The timeline for the COVID-19 vaccine can be unclear to many, but if you want to look at the big picture, research began all the way back to the 1930s with the discovery of the first coronavirus infection in chickens. Decades later in 1965 Dr. June Almeida was able to identify a coronavirus under a microscope.
MRNA vaccine technology began in the 1990s. Katalin Karikó was on to the idea of using mRNA to have cells create specific proteins. Because of her determination she was able to make key discoveries and eventually partnered with Drew Weissman, M.D., Ph.D. in 1998 to study whether mRNA technology could be used for an HIV vaccine. Developing vaccines with mRNA continued in the U.S. because the National Institute of Health supported the research in the event of another flu pandemic like the one in 1918.
In 2003 the SARS epidemic and, a decade later, the identification of MERS prompted research on a vaccine for coronaviruses targeting the spike protein on the virus. This vaccine was developed in 2016, but it was hard to find funding and a way to test it when there was not a major outbreak at the time. This did not mean all research for this type of vaccine stopped, in fact, the lipids that are the packaging for the extremely delicate mRNA were approved by the FDA in 2018.
So, we see that years of research had already been established when COVID-19 was discovered in 2019. Scientists were able to isolate the virus causing COVID-19 and worked quickly to decode its DNA. It was not long before it was clear that this virus was causing a global pandemic. This is where things began to come together to create a vaccine in record time. The greatest scientists around the world prioritized and collaborated on research for a vaccine that had already had decades of work behind it. Scientists also didn’t have to wait for an agency to take the financial risk to fund it or to find people willing to participate in trials because concern about COVID-19 was so great. Many bureaucratic processes were avoided because of the urgency and in the U.S. the FDA used the same processes to evaluate the vaccines but were able to complete some parts at the same time given the number of resources available.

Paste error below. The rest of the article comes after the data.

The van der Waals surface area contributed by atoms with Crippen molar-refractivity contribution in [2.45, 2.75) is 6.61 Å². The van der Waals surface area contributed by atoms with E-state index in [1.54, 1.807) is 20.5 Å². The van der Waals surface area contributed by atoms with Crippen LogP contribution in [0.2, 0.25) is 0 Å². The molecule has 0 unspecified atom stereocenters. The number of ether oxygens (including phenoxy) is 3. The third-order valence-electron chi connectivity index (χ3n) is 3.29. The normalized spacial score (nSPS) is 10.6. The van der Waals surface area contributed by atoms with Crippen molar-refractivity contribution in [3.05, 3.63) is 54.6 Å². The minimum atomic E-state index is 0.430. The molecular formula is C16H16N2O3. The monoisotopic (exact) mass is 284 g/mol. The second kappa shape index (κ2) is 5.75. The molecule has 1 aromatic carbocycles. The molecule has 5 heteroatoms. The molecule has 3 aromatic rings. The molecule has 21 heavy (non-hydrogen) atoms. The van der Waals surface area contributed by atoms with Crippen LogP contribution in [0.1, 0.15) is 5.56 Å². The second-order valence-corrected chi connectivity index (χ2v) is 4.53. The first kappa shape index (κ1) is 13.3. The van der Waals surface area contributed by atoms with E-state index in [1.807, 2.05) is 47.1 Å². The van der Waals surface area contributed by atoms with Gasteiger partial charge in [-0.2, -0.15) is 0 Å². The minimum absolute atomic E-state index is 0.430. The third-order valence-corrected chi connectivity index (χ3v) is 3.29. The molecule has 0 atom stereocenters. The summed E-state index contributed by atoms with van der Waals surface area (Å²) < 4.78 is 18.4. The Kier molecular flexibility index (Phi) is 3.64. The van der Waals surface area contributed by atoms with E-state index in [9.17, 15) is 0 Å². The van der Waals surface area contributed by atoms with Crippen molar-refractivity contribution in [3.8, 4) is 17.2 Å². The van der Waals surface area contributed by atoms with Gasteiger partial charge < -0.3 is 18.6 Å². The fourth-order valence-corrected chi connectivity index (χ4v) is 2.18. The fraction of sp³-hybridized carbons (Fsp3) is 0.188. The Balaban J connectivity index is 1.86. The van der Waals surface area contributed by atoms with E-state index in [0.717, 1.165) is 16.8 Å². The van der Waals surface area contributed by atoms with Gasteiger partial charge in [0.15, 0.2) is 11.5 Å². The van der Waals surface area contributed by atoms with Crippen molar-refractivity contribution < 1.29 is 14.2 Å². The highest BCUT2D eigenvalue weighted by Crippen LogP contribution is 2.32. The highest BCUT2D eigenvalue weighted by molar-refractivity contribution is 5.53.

The vaccine is certainly something to be celebrated. Through hard-work, determination, and the global community working together, we have an incredibly effective way to protect ourselves from COVID-19 that’s available to everybody in our community. If you haven’t been vaccinated yet, here’s the place to start!